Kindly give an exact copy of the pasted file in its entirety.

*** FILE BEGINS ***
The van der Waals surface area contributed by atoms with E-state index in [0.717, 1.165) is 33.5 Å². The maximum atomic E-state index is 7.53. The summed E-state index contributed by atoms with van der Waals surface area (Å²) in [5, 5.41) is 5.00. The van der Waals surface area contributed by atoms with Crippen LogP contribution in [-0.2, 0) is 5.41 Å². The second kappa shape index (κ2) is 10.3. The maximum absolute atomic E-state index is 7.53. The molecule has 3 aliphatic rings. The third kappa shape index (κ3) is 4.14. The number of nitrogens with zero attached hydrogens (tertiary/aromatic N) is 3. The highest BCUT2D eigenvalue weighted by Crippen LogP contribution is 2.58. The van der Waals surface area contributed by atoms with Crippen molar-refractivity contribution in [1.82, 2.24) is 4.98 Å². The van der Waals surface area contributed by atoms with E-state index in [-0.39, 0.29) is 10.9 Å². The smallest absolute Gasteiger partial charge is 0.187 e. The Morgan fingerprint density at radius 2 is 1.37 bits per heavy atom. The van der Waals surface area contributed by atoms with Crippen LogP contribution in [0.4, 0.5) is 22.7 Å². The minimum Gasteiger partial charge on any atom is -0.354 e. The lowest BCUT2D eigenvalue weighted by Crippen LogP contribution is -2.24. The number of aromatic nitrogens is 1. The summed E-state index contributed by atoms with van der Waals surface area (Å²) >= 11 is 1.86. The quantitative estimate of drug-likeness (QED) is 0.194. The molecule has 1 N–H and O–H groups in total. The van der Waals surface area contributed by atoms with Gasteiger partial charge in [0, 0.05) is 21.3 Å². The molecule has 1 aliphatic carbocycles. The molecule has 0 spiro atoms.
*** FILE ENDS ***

The van der Waals surface area contributed by atoms with E-state index in [0.717, 1.165) is 33.5 Å². The maximum atomic E-state index is 7.53. The summed E-state index contributed by atoms with van der Waals surface area (Å²) in [5, 5.41) is 5.00. The van der Waals surface area contributed by atoms with Crippen LogP contribution in [-0.2, 0) is 5.41 Å². The second kappa shape index (κ2) is 10.3. The maximum absolute atomic E-state index is 7.53. The molecule has 3 aliphatic rings. The third kappa shape index (κ3) is 4.14. The number of nitrogens with zero attached hydrogens (tertiary/aromatic N) is 3. The highest BCUT2D eigenvalue weighted by Crippen LogP contribution is 2.58. The van der Waals surface area contributed by atoms with Crippen molar-refractivity contribution in [1.82, 2.24) is 4.98 Å². The van der Waals surface area contributed by atoms with E-state index in [-0.39, 0.29) is 10.9 Å². The smallest absolute Gasteiger partial charge is 0.187 e. The Morgan fingerprint density at radius 2 is 1.37 bits per heavy atom. The van der Waals surface area contributed by atoms with Crippen LogP contribution in [0.4, 0.5) is 22.7 Å². The minimum Gasteiger partial charge on any atom is -0.354 e. The lowest BCUT2D eigenvalue weighted by Crippen LogP contribution is -2.24. The number of aromatic nitrogens is 1. The summed E-state index contributed by atoms with van der Waals surface area (Å²) >= 11 is 1.86. The quantitative estimate of drug-likeness (QED) is 0.194. The molecule has 1 N–H and O–H groups in total. The van der Waals surface area contributed by atoms with Gasteiger partial charge in [0, 0.05) is 21.3 Å². The molecule has 1 aliphatic carbocycles. The molecule has 0 spiro atoms.